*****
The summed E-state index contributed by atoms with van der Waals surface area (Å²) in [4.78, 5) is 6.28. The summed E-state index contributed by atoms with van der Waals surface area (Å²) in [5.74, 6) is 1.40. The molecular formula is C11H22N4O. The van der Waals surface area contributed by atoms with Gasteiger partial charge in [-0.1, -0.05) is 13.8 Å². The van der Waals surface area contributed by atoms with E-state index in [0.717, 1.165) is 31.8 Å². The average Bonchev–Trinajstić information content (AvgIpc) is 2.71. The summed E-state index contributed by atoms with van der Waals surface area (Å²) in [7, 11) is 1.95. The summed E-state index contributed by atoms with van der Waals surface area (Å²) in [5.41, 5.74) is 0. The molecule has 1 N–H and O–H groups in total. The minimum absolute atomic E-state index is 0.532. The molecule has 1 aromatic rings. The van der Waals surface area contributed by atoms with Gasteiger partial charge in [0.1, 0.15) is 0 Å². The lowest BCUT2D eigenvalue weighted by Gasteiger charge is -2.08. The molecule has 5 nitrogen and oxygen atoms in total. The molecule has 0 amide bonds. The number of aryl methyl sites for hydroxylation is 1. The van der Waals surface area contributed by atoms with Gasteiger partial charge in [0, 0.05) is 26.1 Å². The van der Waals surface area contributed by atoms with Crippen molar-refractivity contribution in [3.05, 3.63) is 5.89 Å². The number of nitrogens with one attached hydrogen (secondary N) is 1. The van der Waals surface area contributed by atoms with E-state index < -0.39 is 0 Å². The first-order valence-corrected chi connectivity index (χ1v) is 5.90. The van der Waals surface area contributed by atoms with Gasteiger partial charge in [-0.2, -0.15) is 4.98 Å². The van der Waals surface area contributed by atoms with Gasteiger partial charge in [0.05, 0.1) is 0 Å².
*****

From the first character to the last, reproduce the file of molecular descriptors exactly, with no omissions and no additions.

The summed E-state index contributed by atoms with van der Waals surface area (Å²) in [4.78, 5) is 6.28. The summed E-state index contributed by atoms with van der Waals surface area (Å²) in [5.74, 6) is 1.40. The molecular formula is C11H22N4O. The van der Waals surface area contributed by atoms with Gasteiger partial charge in [-0.1, -0.05) is 13.8 Å². The van der Waals surface area contributed by atoms with E-state index in [0.717, 1.165) is 31.8 Å². The average Bonchev–Trinajstić information content (AvgIpc) is 2.71. The summed E-state index contributed by atoms with van der Waals surface area (Å²) in [7, 11) is 1.95. The summed E-state index contributed by atoms with van der Waals surface area (Å²) in [5.41, 5.74) is 0. The molecule has 1 N–H and O–H groups in total. The minimum absolute atomic E-state index is 0.532. The molecule has 1 aromatic rings. The van der Waals surface area contributed by atoms with Gasteiger partial charge in [0.1, 0.15) is 0 Å². The lowest BCUT2D eigenvalue weighted by Gasteiger charge is -2.08. The molecule has 5 nitrogen and oxygen atoms in total. The molecule has 0 amide bonds. The number of aryl methyl sites for hydroxylation is 1. The van der Waals surface area contributed by atoms with Gasteiger partial charge in [0, 0.05) is 26.1 Å². The van der Waals surface area contributed by atoms with Crippen molar-refractivity contribution in [3.05, 3.63) is 5.89 Å². The number of nitrogens with one attached hydrogen (secondary N) is 1. The van der Waals surface area contributed by atoms with E-state index < -0.39 is 0 Å². The first-order valence-corrected chi connectivity index (χ1v) is 5.90. The van der Waals surface area contributed by atoms with Gasteiger partial charge in [-0.2, -0.15) is 4.98 Å². The van der Waals surface area contributed by atoms with Gasteiger partial charge in [0.05, 0.1) is 0 Å².